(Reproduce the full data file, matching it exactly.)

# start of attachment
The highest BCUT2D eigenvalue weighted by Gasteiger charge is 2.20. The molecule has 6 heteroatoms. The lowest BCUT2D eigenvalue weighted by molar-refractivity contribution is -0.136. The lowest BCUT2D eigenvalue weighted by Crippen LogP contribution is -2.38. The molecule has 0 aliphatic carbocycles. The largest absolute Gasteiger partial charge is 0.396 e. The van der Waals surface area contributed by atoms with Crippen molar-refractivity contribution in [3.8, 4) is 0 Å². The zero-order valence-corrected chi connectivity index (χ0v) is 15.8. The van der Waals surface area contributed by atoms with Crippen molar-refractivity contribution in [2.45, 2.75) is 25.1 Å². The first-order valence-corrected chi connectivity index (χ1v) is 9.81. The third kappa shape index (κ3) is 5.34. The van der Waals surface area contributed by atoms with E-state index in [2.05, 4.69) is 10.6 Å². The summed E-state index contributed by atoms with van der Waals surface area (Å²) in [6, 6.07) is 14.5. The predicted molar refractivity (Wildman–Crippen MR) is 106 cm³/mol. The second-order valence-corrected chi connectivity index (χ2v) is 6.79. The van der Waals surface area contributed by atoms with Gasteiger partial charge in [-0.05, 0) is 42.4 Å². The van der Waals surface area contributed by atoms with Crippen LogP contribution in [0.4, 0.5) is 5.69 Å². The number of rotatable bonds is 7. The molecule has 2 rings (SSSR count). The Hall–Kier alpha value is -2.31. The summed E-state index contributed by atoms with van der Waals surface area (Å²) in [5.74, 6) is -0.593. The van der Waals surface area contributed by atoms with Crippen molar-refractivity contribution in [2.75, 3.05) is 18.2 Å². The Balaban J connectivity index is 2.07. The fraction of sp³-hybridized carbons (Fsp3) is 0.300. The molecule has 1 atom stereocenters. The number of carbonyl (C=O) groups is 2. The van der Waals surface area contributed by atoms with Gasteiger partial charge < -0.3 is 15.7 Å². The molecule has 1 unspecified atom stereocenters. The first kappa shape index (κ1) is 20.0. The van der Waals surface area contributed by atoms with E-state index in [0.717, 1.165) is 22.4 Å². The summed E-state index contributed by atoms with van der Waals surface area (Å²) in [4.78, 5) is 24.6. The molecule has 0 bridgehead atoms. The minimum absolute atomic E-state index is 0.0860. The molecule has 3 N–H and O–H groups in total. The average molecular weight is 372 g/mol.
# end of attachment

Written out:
The highest BCUT2D eigenvalue weighted by Gasteiger charge is 2.20. The molecule has 6 heteroatoms. The lowest BCUT2D eigenvalue weighted by molar-refractivity contribution is -0.136. The lowest BCUT2D eigenvalue weighted by Crippen LogP contribution is -2.38. The molecule has 0 aliphatic carbocycles. The largest absolute Gasteiger partial charge is 0.396 e. The van der Waals surface area contributed by atoms with Crippen molar-refractivity contribution in [3.8, 4) is 0 Å². The zero-order valence-corrected chi connectivity index (χ0v) is 15.8. The van der Waals surface area contributed by atoms with Crippen molar-refractivity contribution in [2.45, 2.75) is 25.1 Å². The first-order valence-corrected chi connectivity index (χ1v) is 9.81. The third kappa shape index (κ3) is 5.34. The van der Waals surface area contributed by atoms with E-state index in [2.05, 4.69) is 10.6 Å². The summed E-state index contributed by atoms with van der Waals surface area (Å²) in [6, 6.07) is 14.5. The predicted molar refractivity (Wildman–Crippen MR) is 106 cm³/mol. The second-order valence-corrected chi connectivity index (χ2v) is 6.79. The van der Waals surface area contributed by atoms with Gasteiger partial charge in [-0.05, 0) is 42.4 Å². The van der Waals surface area contributed by atoms with Crippen LogP contribution in [0.4, 0.5) is 5.69 Å². The number of rotatable bonds is 7. The molecule has 2 rings (SSSR count). The Hall–Kier alpha value is -2.31. The summed E-state index contributed by atoms with van der Waals surface area (Å²) in [5.74, 6) is -0.593. The van der Waals surface area contributed by atoms with Crippen molar-refractivity contribution in [2.75, 3.05) is 18.2 Å². The Balaban J connectivity index is 2.07. The fraction of sp³-hybridized carbons (Fsp3) is 0.300. The molecule has 1 atom stereocenters. The number of carbonyl (C=O) groups is 2. The van der Waals surface area contributed by atoms with Gasteiger partial charge < -0.3 is 15.7 Å². The molecule has 1 unspecified atom stereocenters. The first kappa shape index (κ1) is 20.0. The van der Waals surface area contributed by atoms with E-state index in [0.717, 1.165) is 22.4 Å². The summed E-state index contributed by atoms with van der Waals surface area (Å²) in [4.78, 5) is 24.6. The molecule has 0 bridgehead atoms. The minimum absolute atomic E-state index is 0.0860. The molecule has 3 N–H and O–H groups in total. The average molecular weight is 372 g/mol.